RFIDuino Demo 1 - Key Tag

If you haven't already, make sure to go through the RFIDuino Getting Started Guide to get your libraries and hardware setup.


In Hello World we simply read a tag. Now we will read tags and differentiate between one special key tag and any other tag. For our 'key' tag, the RFIDuino will activate the green LED and sound 3 different notes to indicate the 'key' tag has been read. For all other tags, the red LED will activate and 3 monotone notes will play to indicate that the wrong tag has been used.


  1. Connect your RFIDuino as shown. (Click here for the v1.1 Connection Diagram)
  2. Open RFIDuino_demo1 onto your board. You can find this sketch under
  3. You will need to make sure the code is adjusted for your RFIduino hardware.
    v1.2 shields (2 pin antenna, 'REV 1.2' printed on the board) will need the following code
    RFIDuino myRFIDuino(1.2);     //initialize an RFIDuino object for hardware version 1.2
    v1.1 shields (4-pin antenna, no version number printed on the board) will need the following code
    RFIDuino myRFIDuino(1.1);     //initialize an RFIDuino object for hardware version 1.1
    Both lines of code are available in the RFIDuino_helloworld sketch, simply uncomment the one you don't need. If you are still unsure about what hardware you are using, see this page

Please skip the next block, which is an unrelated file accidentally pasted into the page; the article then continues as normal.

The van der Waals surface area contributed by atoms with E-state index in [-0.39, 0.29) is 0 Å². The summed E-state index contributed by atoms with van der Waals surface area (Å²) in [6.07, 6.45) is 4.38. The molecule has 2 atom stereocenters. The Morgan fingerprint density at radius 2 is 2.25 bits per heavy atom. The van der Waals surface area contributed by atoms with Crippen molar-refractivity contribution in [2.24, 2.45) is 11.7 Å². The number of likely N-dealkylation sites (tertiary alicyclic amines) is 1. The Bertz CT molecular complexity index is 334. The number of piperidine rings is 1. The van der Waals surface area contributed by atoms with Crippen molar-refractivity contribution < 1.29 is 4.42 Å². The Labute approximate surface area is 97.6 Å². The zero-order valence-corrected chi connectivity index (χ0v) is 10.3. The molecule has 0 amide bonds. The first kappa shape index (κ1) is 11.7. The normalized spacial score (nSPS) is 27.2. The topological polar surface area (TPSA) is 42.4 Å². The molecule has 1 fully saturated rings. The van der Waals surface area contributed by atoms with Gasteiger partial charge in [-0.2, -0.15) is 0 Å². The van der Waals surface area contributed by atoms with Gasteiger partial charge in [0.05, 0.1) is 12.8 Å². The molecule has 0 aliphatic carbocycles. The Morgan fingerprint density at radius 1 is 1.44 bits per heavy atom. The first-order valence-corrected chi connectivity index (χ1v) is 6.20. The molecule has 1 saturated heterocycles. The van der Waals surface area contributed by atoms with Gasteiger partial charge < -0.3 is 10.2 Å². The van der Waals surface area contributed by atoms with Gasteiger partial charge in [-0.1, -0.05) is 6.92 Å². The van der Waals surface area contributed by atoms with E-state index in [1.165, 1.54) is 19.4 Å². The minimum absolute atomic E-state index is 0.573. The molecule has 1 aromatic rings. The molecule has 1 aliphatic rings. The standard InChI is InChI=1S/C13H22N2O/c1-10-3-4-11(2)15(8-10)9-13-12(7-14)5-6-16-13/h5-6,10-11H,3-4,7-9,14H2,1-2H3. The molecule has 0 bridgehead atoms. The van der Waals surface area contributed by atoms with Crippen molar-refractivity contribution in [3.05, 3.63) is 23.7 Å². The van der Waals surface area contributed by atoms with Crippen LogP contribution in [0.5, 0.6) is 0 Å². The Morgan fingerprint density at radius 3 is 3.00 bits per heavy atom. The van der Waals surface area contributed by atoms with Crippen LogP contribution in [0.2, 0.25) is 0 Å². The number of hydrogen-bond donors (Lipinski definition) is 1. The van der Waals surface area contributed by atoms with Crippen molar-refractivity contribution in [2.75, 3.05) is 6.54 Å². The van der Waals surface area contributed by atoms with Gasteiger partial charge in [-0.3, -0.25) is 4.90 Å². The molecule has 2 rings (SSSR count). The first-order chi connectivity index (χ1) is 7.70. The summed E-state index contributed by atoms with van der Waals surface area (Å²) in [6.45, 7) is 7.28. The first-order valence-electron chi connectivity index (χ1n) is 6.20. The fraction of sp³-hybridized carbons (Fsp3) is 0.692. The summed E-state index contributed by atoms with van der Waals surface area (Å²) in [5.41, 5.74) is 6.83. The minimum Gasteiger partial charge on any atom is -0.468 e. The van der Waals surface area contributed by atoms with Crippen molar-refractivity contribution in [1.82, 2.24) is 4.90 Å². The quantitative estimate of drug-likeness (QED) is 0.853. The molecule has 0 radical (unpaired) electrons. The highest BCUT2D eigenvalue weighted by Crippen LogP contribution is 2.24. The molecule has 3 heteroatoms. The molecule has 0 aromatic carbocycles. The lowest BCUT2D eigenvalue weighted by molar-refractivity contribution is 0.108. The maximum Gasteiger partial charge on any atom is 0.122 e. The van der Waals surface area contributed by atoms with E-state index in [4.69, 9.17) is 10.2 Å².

4. You will also need to modify the sketch to include the ID of a tag that we found in Hello World . Find line 45 - it looks like this.
    byte key_tag[5] ={0,0,0,0,0};			
    Now insert the ID numbers for your tag. For example, if our tags ID was '70 0 44 22 242' we would modify the code to look like this
    byte key_tag[5] ={77,0,44,22,242};
  5. Connect a micro USB cable from your computer to your Geekduino
  6. Load RFIDuino_demo1 onto your board using the upload button in the Arduino IDE.
  7. Once loaded, you can leave your board connected to your computer - you will need this connection to power the board.
  8. Swipe the 'key' tag across the RFIDuino antenna. The green light will light up and your buzzer play three different notes.
  9. Swipe any tag that is not the 'key' tag across the Rfiduino antenna. The red light will light up and your buzzer play three monotone notes.

Code Overview

This sketch builds on the code from RFIDuino_helloWorld. The main difference is that it calls the compareTagData() to check the most recent tag data against the key tag data we defined. Based on whether or not these tags are the same, we can call different instructions (which led to light up and which tones to play).
In the previous examples we have just activated the buzzer. In this example the code uses the functions successSound() and errorSound() to add tones to our buzzer.

RFIDuino Functions used in this example

Next: Demo 2 Unlocking a Solenoid

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